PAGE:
Policies concerning language use are increasingly tested in an age of frequent migration and cultural synthesis. With conflicting factors and changing political climates influencing the policy-makers, Elana Shohamy considers the effects that these policies have on the real people involved. Using examples from the US and UK, she shows how language policies are promoted and imposed, overtly and covertly, across different countries and in different contexts.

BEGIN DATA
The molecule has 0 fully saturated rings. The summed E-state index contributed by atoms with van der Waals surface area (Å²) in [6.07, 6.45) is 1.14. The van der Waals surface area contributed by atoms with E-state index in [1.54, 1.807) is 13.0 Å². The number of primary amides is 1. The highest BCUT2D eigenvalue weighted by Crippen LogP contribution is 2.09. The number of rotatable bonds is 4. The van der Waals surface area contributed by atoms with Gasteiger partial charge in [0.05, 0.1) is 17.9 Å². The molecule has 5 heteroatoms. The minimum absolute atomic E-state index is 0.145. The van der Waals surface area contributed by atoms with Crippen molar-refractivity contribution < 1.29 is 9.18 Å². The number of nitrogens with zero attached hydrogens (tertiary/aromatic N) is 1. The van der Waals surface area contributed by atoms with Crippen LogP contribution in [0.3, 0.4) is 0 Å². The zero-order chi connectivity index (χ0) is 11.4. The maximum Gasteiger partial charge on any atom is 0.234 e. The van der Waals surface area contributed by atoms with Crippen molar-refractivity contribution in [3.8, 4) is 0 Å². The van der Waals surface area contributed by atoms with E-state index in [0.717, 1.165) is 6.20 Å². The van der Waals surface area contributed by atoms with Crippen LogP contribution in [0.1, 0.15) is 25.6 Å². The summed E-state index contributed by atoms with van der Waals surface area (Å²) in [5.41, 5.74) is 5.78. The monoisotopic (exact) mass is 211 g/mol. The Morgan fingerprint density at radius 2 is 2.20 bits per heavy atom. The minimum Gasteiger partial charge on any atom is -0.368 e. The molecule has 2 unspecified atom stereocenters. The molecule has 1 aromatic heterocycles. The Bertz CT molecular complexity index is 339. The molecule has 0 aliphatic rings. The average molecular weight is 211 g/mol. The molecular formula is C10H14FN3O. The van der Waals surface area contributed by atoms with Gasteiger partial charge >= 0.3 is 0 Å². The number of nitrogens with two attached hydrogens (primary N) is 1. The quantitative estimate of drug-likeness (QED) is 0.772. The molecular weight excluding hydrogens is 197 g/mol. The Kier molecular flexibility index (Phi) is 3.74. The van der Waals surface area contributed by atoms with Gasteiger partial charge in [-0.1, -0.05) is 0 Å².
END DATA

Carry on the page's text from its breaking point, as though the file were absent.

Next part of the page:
Concluding with arguments for a more democratic and open approach to language policy and planning, the final note is one of optimism, suggesting strategies for resistance to language attrition and ways to protect the linguistic rights of groups and individuals.
About the Author:
Elana Shohamy is affiliated with the University of Tel Aviv. She is a major figure in international applied linguistics circles and right at the top of the language policy and testing fields. She founded and co-edits a new joournal: Language Policy (Kluwer), has co-authored several books on language policy and recently published an important book on testing: The Power of Tests: critical perspectives on the uses of language tests (Pearson, 2001).